Pushing on...

By Adrian Ellis

Thought experiment: we have a policy framework - expressive lives - and we apply it to a specific area - in this case increasing concentration of ownership in the music business - and we conclude that it looks like a bad thing because on balance it reduces opportunity for voice and access to heritage.  Where do we go from here? Who are the agents who will press this cause?

A fundamental challenge is the imbalance between producer interests in the broad domain under discussion and those of consumer/individual participants.  Whether we are talking about traditional 501(c)(3) land or the broader territory staked out by Bill, there is very little by way of infrastructure or organized capacity through which to pursue the agenda he describes. This is, of course, why that agenda has not been pursued.  I am interested to know who the natural allies are and how one might create a collation of interest around the expressive life.  Is this like the rambling associations in nineteenth century Britain who opened up rights of way in closed rural estates to working class walkers; or the Slow Food movement who have sought to reclaim quality of life around conviviality? Who are the natural advocates of the expressive life agenda (or whatever name resonates most effectively)?  Whoever it is, there is a struggle ahead, as late capitalism a l'Americaine, marked by high concentrations of wealth, ownership and political power,  seems arranged in a way that is antithetical to the agenda.

This is not of course a reason for setting the agenda aside - in many ways it makes it all the more urgent, as so many market and social forces encourage cultural passivity and an a-historical perspective. But it does make me want to look around other areas or people and groups with whom the expressive lifers could make common cause.

January 27, 2010 4:54 AM | | Comments (0) |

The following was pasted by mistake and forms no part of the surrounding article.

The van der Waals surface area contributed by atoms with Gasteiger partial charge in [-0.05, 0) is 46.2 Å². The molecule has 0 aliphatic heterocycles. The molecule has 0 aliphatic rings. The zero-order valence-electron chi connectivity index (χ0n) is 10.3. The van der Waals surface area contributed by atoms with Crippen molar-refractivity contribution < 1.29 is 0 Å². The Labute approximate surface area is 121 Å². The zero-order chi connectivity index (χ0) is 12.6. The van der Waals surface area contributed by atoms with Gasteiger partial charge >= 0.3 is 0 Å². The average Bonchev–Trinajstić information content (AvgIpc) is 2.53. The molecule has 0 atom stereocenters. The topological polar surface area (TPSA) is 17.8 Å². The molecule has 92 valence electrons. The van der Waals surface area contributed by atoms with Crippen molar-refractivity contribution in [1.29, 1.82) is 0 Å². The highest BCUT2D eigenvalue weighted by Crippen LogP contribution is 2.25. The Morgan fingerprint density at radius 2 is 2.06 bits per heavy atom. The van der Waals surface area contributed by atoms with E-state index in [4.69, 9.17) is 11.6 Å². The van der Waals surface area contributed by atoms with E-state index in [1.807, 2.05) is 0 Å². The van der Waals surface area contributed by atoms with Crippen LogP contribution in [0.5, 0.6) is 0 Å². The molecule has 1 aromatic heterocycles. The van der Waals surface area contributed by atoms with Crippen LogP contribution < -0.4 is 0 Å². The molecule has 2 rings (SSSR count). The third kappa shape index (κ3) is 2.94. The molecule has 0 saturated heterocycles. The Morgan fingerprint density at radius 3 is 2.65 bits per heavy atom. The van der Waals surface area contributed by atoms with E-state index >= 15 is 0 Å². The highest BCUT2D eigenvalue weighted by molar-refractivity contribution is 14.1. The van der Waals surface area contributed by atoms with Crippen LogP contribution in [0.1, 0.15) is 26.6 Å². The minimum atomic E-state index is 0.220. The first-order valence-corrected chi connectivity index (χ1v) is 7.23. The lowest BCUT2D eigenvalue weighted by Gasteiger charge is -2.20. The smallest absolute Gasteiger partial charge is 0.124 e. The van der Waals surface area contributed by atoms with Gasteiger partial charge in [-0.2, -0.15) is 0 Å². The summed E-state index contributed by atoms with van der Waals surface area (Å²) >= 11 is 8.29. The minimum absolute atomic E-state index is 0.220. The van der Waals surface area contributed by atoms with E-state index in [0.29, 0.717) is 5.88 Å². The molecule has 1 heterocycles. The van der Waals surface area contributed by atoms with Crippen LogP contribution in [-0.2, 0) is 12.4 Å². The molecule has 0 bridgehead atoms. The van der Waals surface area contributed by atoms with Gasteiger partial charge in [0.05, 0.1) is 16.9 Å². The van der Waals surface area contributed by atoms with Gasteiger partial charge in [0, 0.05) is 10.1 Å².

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This Conversation Are the terms "Art" and "Culture" tough enough to frame a public policy carve-out for the 21st century? Are the old familiar words, weighted with multiple meanings and unhelpful preconceptions, simply no longer useful in analysis or advocacy? In his book, Arts, Inc., Bill Ivey advances "Expressive Life" as a new, expanded policy arena - a frame sufficiently robust to stand proudly beside "Work Life," "Family Life," "Education," and "The Environment." Is Ivey on the right track, or more

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About Last Night
Terry Teachout on the arts in New York City
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Andrew Taylor on the business of arts & culture
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rock culture approximately
critical difference
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Dewey21C
Richard Kessler on arts education
diacritical
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Dalouge Smith advocates for the Arts
Flyover
Art from the American Outback
Life's a Pitch
For immediate release: the arts are marketable
Mind the Gap
No genre is the new genre
Performance Monkey
David Jays on theatre and dance
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Paul Levy measures the Angles
Real Clear Arts
Judith H. Dobrzynski on Culture
Rockwell Matters
John Rockwell on the arts
Straight Up |
Jan Herman - arts, media & culture with 'tude

dance
Foot in Mouth
Apollinaire Scherr talks about dance
Seeing Things
Tobi Tobias on dance et al...

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Jazz Beyond Jazz
Howard Mandel's freelance Urban Improvisation
ListenGood
Focus on New Orleans. Jazz and Other Sounds
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Doug Ramsey on Jazz and other matters...

media
Out There
Jeff Weinstein's Cultural Mixology
Serious Popcorn
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classical music
Creative Destruction
Fresh ideas on building arts communities
The Future of Classical Music?
Greg Sandow performs a book-in-progress
Overflow
Harvey Sachs on music, and various digressions
PianoMorphosis
Bruce Brubaker on all things Piano
PostClassic
Kyle Gann on music after the fact
Sandow
Greg Sandow on the future of Classical Music
Slipped Disc
Norman Lebrecht on Shifting Sound Worlds
The Unanswered Question
Joe Horowitz on music

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book/daddy
Jerome Weeks on Books
Quick Study
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Drama Queen
Wendy Rosenfield: covering drama, onstage and off
lies like truth
Chloe Veltman on how culture will save the world

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Public Art, Public Space
Another Bouncing Ball
Regina Hackett takes her Art To Go
Artopia
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Lee Rosenbaum's Cultural Commentary
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Tyler Green's modern & contemporary art blog